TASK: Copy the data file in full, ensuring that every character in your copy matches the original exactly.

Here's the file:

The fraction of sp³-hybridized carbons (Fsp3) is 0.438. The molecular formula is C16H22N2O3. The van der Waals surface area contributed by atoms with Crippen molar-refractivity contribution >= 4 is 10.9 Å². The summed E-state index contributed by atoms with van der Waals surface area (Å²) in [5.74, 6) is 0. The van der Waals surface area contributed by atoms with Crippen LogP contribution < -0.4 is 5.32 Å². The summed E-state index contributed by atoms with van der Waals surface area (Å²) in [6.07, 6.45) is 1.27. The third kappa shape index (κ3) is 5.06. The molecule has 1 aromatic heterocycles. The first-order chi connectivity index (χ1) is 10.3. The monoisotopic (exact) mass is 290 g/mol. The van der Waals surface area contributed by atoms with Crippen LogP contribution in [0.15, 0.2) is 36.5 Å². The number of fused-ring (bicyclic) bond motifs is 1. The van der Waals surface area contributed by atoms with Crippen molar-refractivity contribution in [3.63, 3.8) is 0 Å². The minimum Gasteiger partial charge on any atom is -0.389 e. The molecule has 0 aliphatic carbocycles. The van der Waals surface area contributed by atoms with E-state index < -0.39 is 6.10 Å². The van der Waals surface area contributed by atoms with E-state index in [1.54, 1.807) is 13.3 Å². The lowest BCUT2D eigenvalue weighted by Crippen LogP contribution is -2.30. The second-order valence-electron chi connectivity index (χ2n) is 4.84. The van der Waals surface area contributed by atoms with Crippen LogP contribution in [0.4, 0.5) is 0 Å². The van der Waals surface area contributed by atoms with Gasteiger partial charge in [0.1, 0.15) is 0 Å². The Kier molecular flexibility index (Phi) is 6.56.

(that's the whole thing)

The fraction of sp³-hybridized carbons (Fsp3) is 0.438. The molecular formula is C16H22N2O3. The van der Waals surface area contributed by atoms with Crippen molar-refractivity contribution >= 4 is 10.9 Å². The summed E-state index contributed by atoms with van der Waals surface area (Å²) in [5.74, 6) is 0. The van der Waals surface area contributed by atoms with Crippen LogP contribution < -0.4 is 5.32 Å². The summed E-state index contributed by atoms with van der Waals surface area (Å²) in [6.07, 6.45) is 1.27. The third kappa shape index (κ3) is 5.06. The molecule has 1 aromatic heterocycles. The first-order chi connectivity index (χ1) is 10.3. The monoisotopic (exact) mass is 290 g/mol. The van der Waals surface area contributed by atoms with Crippen LogP contribution in [0.15, 0.2) is 36.5 Å². The number of fused-ring (bicyclic) bond motifs is 1. The van der Waals surface area contributed by atoms with Crippen molar-refractivity contribution in [3.63, 3.8) is 0 Å². The minimum Gasteiger partial charge on any atom is -0.389 e. The molecule has 0 aliphatic carbocycles. The van der Waals surface area contributed by atoms with E-state index < -0.39 is 6.10 Å². The van der Waals surface area contributed by atoms with E-state index in [1.54, 1.807) is 13.3 Å². The lowest BCUT2D eigenvalue weighted by Crippen LogP contribution is -2.30. The second-order valence-electron chi connectivity index (χ2n) is 4.84. The van der Waals surface area contributed by atoms with Crippen LogP contribution in [0.4, 0.5) is 0 Å². The van der Waals surface area contributed by atoms with Gasteiger partial charge in [0.1, 0.15) is 0 Å². The Kier molecular flexibility index (Phi) is 6.56.